Millions of people turned their attention to Twitter Friday after billionaire Elon Musk bought it Thursday night in a $44 billion deal that raises questions about the social media platform’s future.
Twitter is an important tool for many healthcare organizations, and has helped transform the industry’s marketing strategies since its founding in 2006. Health systems, insurers and others use the platform to reach consumers and disperse information.
New York-based Mount Sinai Health System typically posts several times a day for its 89,500 followers. Minnesota-based Mayo Clinic Health System’s more than 20,000 followers can usually see new content at least every few days. Intermountain Healthcare in Utah has 32,600 followers and posts regularly each week.
Among insurance companies, Humana has close to 45,000 followers and often posts content several times day. Aetna, with 54,200 followers, usually posts multiple times in a month. UnitedHealthcare also regularly posts content for its 57,700 followers.
These systems and companies either declined comment or did not respond to requests for comment about whether they’d alter their use of the platform. Grappling with any potential changes on Twitter comes as healthcare companies and organizations have struggled to combat misinformation circulated on social media about COVID-19 and vaccinations during the pandemic.
Tim Koelzer, managing partner at EquiBrand Consulting, which works with healthcare clients, said he expects short-term backlash from users who disapprove of Musk, but that many will eventually come back to the platform. Most people have already decided whether they view Twitter as a viable source of information, he added.
“From a healthcare perspective, though, there’s an added layer of trust and integrity,” Koelzer said. “You’re dealing with people’s lives. It’s not a political issue of, are you Republican or Democrat?”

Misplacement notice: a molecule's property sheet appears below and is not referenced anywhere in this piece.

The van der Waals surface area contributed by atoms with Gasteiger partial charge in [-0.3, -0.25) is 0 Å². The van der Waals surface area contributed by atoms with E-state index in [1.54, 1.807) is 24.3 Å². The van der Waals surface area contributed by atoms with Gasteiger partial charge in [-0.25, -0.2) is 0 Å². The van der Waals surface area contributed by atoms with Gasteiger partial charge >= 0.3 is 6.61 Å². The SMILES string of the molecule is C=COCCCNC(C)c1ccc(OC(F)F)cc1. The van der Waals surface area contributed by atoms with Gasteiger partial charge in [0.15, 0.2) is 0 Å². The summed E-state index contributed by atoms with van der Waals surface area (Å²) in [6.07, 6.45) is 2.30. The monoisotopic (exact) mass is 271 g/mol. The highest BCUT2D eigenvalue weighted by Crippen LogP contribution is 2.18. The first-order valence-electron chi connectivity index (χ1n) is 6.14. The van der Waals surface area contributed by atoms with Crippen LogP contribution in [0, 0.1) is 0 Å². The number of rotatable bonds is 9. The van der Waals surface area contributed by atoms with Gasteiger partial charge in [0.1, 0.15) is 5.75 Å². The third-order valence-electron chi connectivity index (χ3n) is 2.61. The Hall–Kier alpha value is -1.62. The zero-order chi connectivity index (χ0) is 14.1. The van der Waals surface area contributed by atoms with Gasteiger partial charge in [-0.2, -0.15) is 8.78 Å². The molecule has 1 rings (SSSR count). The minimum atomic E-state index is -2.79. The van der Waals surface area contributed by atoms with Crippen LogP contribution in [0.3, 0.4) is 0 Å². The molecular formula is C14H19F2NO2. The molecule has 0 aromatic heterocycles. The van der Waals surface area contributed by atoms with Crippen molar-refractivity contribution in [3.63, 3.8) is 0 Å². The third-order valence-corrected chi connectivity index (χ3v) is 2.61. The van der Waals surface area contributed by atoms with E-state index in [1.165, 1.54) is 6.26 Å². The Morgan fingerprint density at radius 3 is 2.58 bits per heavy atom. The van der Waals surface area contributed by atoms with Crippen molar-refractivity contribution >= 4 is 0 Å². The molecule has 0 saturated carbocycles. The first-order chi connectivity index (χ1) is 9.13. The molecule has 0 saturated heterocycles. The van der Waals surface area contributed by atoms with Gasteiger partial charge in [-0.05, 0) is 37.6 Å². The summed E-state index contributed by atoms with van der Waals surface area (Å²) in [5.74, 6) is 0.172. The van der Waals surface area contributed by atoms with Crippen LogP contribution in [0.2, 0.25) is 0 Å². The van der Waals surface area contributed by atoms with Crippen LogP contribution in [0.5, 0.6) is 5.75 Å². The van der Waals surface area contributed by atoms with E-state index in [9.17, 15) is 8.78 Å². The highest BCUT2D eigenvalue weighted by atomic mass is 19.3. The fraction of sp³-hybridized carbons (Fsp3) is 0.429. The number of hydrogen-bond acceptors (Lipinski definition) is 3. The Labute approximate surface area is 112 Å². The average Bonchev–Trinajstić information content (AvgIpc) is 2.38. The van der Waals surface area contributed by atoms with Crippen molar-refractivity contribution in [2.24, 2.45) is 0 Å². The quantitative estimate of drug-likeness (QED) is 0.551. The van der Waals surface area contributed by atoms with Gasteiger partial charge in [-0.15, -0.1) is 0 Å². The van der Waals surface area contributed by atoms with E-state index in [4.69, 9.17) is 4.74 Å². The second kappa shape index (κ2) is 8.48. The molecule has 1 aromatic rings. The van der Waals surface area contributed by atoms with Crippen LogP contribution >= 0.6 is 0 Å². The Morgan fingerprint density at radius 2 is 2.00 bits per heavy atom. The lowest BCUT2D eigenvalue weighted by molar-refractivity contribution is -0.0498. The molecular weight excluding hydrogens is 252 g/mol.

Chip Kahn, president and CEO of the Federation of American Hospitals, said no one has come to grips with what to do about the misinformation problem on social media. He thinks it is too early to determine whether Twitter’s usefulness will be undermined, but if it did become too inappropriate, healthcare organizations may have to find other ways for mass communication.
Kahn said he wonders what Twitter’s prevailing business model will be. “Elon Musk has been very successful at providing the market what it needs, and so despite all the noise, I feel like Twitter has been so important for communicating at all kinds of levels that it’ll be sustained,” Kahn said.
Musk, who has previously expressed his disdain for advertising, appealed to advertisers in a post on Thursday, saying, “Twitter aspires to be the most respected advertising platform in the world,” and will focus on providing users with relevant ads.
Late Thursday, Musk tweeted “the bird is freed.” The New York Times reported that in the 24 hours before Musk’s deal for Twitter closed, thousands of new accounts were created and added to the surge of new followers of Twitter’s most influential far-right accounts. The report noted it was uncertain if the surge in activity was related to Musk’s ownership but the CEO of Memetica, the digital investigations company cited in the report, said the findings were alarming.
Friday afternoon, Musk tweeted that the company would form “a content moderation council with widely diverse viewpoints. No major content decisions or account reinstatements will happen before that council convenes.”
Source : Modern Healthcare